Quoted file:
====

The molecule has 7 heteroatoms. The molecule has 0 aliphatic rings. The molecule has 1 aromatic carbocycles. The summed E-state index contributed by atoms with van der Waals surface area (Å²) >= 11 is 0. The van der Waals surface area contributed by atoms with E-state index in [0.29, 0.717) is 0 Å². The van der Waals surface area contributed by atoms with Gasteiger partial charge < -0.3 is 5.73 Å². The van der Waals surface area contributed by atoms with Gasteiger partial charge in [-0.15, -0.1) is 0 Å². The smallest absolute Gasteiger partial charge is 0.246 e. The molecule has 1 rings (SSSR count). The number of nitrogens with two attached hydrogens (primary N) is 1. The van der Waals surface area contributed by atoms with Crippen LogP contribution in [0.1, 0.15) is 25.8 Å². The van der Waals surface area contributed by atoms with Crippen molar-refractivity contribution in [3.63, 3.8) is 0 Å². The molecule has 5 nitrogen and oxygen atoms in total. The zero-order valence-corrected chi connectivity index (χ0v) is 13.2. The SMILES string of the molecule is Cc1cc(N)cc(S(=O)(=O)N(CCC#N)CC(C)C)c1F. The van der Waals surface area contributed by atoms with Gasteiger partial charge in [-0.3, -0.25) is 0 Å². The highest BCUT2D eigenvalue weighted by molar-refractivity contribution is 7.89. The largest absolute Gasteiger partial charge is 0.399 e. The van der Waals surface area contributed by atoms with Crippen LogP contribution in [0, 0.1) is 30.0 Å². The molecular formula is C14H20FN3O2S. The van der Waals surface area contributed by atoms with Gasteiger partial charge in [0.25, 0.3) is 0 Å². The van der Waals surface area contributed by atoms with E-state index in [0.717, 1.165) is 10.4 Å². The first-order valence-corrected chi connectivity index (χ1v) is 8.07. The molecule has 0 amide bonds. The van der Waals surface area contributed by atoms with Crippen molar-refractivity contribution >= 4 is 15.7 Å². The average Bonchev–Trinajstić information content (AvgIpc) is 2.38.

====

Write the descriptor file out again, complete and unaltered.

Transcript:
The molecule has 7 heteroatoms. The molecule has 0 aliphatic rings. The molecule has 1 aromatic carbocycles. The summed E-state index contributed by atoms with van der Waals surface area (Å²) >= 11 is 0. The van der Waals surface area contributed by atoms with E-state index in [0.29, 0.717) is 0 Å². The van der Waals surface area contributed by atoms with Gasteiger partial charge < -0.3 is 5.73 Å². The van der Waals surface area contributed by atoms with Gasteiger partial charge in [-0.15, -0.1) is 0 Å². The smallest absolute Gasteiger partial charge is 0.246 e. The molecule has 1 rings (SSSR count). The number of nitrogens with two attached hydrogens (primary N) is 1. The van der Waals surface area contributed by atoms with Crippen LogP contribution in [0.1, 0.15) is 25.8 Å². The van der Waals surface area contributed by atoms with Crippen molar-refractivity contribution in [3.63, 3.8) is 0 Å². The molecule has 5 nitrogen and oxygen atoms in total. The zero-order valence-corrected chi connectivity index (χ0v) is 13.2. The SMILES string of the molecule is Cc1cc(N)cc(S(=O)(=O)N(CCC#N)CC(C)C)c1F. The van der Waals surface area contributed by atoms with Gasteiger partial charge in [-0.3, -0.25) is 0 Å². The highest BCUT2D eigenvalue weighted by molar-refractivity contribution is 7.89. The largest absolute Gasteiger partial charge is 0.399 e. The van der Waals surface area contributed by atoms with Crippen LogP contribution in [0, 0.1) is 30.0 Å². The molecular formula is C14H20FN3O2S. The van der Waals surface area contributed by atoms with Gasteiger partial charge in [0.25, 0.3) is 0 Å². The van der Waals surface area contributed by atoms with E-state index in [0.717, 1.165) is 10.4 Å². The first-order valence-corrected chi connectivity index (χ1v) is 8.07. The molecule has 0 amide bonds. The van der Waals surface area contributed by atoms with Crippen molar-refractivity contribution >= 4 is 15.7 Å². The average Bonchev–Trinajstić information content (AvgIpc) is 2.38.